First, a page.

A Steady Stream Of Dri Ps

Buying stock directly from a company used to be a privilege reserved for existing shareholders. But in recent years, the barriers have been falling. Since 1994, companies offering so-called no-load stock purchase programs to first-time investors have more than doubled, to over 100. And the pace is picking up.

This summer, a new wave of stock market staples such as Sears, Conrail, and Home Depot will allow anyone to buy shares without paying a broker's commission. What's more, within the next 18 months, nearly half of the 900 companies with dividend reinvestment plans (DRIPs) restricted to stockholders already on the books are expected to switch to open enrollment, according to James Volpe, who heads the direct investment program at First Chicago.

LOAN PLANS. New entrants to the no-load universe are unveiling some interesting new features. Ameritech, the Chicago-based telecommunications company that is opening its doors to all comers on June 3, is offering two loan options. Investors with at least $2,000 worth of shares held by the transfer agent can borrow up to 50% of the value of their account at rates close to prime. Payments are automatically deducted each month from the shareholder's bank account. Those who own more than $4,000 in stock may borrow up to 75% of holdings. Wal-Mart Stores, which began a direct purchase plan in May, will unveil a similar loan feature in June.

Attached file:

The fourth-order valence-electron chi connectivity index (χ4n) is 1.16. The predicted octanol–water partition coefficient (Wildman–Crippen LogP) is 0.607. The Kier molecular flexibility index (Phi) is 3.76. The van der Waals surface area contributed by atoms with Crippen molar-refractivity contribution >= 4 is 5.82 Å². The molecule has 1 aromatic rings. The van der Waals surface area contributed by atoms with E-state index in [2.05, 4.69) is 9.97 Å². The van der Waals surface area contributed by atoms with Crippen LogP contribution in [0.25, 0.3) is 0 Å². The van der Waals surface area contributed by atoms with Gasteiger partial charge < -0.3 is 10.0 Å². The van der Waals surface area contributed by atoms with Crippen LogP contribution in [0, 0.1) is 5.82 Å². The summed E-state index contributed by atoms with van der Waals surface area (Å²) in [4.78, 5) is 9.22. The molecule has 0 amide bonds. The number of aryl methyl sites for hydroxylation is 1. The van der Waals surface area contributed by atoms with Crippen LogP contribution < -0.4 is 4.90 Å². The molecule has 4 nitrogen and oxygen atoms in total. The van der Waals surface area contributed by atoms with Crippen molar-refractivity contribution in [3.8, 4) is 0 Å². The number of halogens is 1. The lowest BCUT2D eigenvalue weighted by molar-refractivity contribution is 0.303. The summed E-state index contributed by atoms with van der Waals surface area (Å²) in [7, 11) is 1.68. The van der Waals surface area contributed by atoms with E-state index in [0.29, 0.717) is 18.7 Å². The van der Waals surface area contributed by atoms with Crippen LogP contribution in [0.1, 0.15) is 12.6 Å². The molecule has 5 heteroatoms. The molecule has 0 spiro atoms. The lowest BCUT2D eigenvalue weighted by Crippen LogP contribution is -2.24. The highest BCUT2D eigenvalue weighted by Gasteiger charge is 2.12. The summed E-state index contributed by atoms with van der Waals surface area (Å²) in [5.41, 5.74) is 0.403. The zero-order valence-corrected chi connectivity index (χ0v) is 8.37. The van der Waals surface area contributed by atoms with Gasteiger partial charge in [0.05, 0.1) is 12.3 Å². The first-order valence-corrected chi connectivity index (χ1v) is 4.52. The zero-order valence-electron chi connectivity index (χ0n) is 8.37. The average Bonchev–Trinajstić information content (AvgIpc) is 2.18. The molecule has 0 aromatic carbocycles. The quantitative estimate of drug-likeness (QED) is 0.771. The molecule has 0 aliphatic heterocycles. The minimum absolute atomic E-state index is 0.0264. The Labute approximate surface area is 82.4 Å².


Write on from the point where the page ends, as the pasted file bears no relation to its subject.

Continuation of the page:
Other services are making DRIPs sound more like brokerage accounts. Many companies now let investors redeem their shares by phone. And like the automatic investment plans at mutual funds, no-load stock investors can buy additional shares by having money withdrawn from their bank accounts periodically, says Charles Carlson, editor of DRIP Investor, a newsletter. As an added incentive for customers to sign up for automatic investment, companies often waive the initial purchase minimum, which can be as high as $1,000.

Despite the no-load label, most plans carry nominal administrative costs. McDonald's--often cited by critics for excessive fees--charges $5 for enrollment, $3 a year for reinvesting dividends, $5 each time you buy more shares, and $10 per sale of stock. But any fees in a direct purchase plan are almost always lower than what you'll pay at a brokerage firm. That's one big load off an investor's back.

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